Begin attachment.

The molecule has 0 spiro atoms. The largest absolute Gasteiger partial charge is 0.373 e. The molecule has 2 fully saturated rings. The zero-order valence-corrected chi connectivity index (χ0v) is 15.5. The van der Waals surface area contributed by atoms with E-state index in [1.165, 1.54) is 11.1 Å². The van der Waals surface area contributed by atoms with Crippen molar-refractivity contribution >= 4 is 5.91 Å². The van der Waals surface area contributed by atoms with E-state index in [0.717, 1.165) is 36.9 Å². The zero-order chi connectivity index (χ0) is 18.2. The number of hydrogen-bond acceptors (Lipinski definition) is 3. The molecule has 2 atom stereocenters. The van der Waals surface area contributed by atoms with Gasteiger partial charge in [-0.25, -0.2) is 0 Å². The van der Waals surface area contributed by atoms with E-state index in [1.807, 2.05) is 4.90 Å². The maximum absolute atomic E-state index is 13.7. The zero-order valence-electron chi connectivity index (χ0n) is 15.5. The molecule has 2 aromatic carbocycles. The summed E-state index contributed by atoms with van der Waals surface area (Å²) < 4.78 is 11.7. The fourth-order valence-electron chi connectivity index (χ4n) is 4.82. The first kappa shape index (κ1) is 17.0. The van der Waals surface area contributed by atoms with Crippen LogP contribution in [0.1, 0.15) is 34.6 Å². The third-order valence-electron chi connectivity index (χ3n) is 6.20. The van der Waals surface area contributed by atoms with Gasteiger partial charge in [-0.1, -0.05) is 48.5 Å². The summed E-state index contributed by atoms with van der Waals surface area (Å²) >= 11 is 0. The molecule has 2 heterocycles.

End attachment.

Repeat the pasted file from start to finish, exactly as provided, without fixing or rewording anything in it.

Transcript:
The molecule has 0 spiro atoms. The largest absolute Gasteiger partial charge is 0.373 e. The molecule has 2 fully saturated rings. The zero-order valence-corrected chi connectivity index (χ0v) is 15.5. The van der Waals surface area contributed by atoms with E-state index in [1.165, 1.54) is 11.1 Å². The van der Waals surface area contributed by atoms with Crippen molar-refractivity contribution >= 4 is 5.91 Å². The van der Waals surface area contributed by atoms with E-state index in [0.717, 1.165) is 36.9 Å². The zero-order chi connectivity index (χ0) is 18.2. The number of hydrogen-bond acceptors (Lipinski definition) is 3. The molecule has 2 atom stereocenters. The van der Waals surface area contributed by atoms with Gasteiger partial charge in [-0.25, -0.2) is 0 Å². The van der Waals surface area contributed by atoms with E-state index in [1.807, 2.05) is 4.90 Å². The maximum absolute atomic E-state index is 13.7. The zero-order valence-electron chi connectivity index (χ0n) is 15.5. The molecule has 2 aromatic carbocycles. The summed E-state index contributed by atoms with van der Waals surface area (Å²) < 4.78 is 11.7. The fourth-order valence-electron chi connectivity index (χ4n) is 4.82. The first kappa shape index (κ1) is 17.0. The van der Waals surface area contributed by atoms with Crippen LogP contribution in [0.1, 0.15) is 34.6 Å². The third-order valence-electron chi connectivity index (χ3n) is 6.20. The van der Waals surface area contributed by atoms with Gasteiger partial charge in [-0.1, -0.05) is 48.5 Å². The summed E-state index contributed by atoms with van der Waals surface area (Å²) >= 11 is 0. The molecule has 2 heterocycles.